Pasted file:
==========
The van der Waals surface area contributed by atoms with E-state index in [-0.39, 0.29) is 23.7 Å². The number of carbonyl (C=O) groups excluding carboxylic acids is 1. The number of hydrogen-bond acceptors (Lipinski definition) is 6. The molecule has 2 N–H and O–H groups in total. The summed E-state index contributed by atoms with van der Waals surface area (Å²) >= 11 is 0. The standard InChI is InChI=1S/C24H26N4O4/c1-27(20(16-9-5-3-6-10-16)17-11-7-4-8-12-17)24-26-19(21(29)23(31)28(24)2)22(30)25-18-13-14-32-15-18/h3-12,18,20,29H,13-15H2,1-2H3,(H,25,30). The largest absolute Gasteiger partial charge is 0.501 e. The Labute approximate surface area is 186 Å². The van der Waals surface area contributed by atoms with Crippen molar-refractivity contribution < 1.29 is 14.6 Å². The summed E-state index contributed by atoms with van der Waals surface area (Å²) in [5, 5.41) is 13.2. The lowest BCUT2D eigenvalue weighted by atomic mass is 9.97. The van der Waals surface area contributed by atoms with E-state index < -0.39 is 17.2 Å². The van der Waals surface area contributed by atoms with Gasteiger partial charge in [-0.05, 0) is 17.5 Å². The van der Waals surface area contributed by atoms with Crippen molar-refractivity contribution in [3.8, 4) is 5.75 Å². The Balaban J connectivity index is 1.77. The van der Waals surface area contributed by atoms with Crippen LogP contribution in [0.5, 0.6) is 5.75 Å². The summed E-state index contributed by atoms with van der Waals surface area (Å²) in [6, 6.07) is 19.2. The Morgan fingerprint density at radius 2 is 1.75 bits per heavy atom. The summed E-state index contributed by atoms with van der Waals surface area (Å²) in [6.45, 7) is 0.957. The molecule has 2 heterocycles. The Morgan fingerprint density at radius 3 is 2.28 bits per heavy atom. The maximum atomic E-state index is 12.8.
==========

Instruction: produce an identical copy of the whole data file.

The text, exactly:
The van der Waals surface area contributed by atoms with E-state index in [-0.39, 0.29) is 23.7 Å². The number of carbonyl (C=O) groups excluding carboxylic acids is 1. The number of hydrogen-bond acceptors (Lipinski definition) is 6. The molecule has 2 N–H and O–H groups in total. The summed E-state index contributed by atoms with van der Waals surface area (Å²) >= 11 is 0. The standard InChI is InChI=1S/C24H26N4O4/c1-27(20(16-9-5-3-6-10-16)17-11-7-4-8-12-17)24-26-19(21(29)23(31)28(24)2)22(30)25-18-13-14-32-15-18/h3-12,18,20,29H,13-15H2,1-2H3,(H,25,30). The largest absolute Gasteiger partial charge is 0.501 e. The Labute approximate surface area is 186 Å². The van der Waals surface area contributed by atoms with Crippen molar-refractivity contribution < 1.29 is 14.6 Å². The summed E-state index contributed by atoms with van der Waals surface area (Å²) in [5, 5.41) is 13.2. The lowest BCUT2D eigenvalue weighted by atomic mass is 9.97. The van der Waals surface area contributed by atoms with E-state index < -0.39 is 17.2 Å². The van der Waals surface area contributed by atoms with Gasteiger partial charge in [-0.05, 0) is 17.5 Å². The van der Waals surface area contributed by atoms with Crippen molar-refractivity contribution in [3.8, 4) is 5.75 Å². The Balaban J connectivity index is 1.77. The van der Waals surface area contributed by atoms with Crippen LogP contribution in [0.5, 0.6) is 5.75 Å². The summed E-state index contributed by atoms with van der Waals surface area (Å²) in [6, 6.07) is 19.2. The Morgan fingerprint density at radius 2 is 1.75 bits per heavy atom. The summed E-state index contributed by atoms with van der Waals surface area (Å²) in [6.45, 7) is 0.957. The molecule has 2 heterocycles. The Morgan fingerprint density at radius 3 is 2.28 bits per heavy atom. The maximum atomic E-state index is 12.8.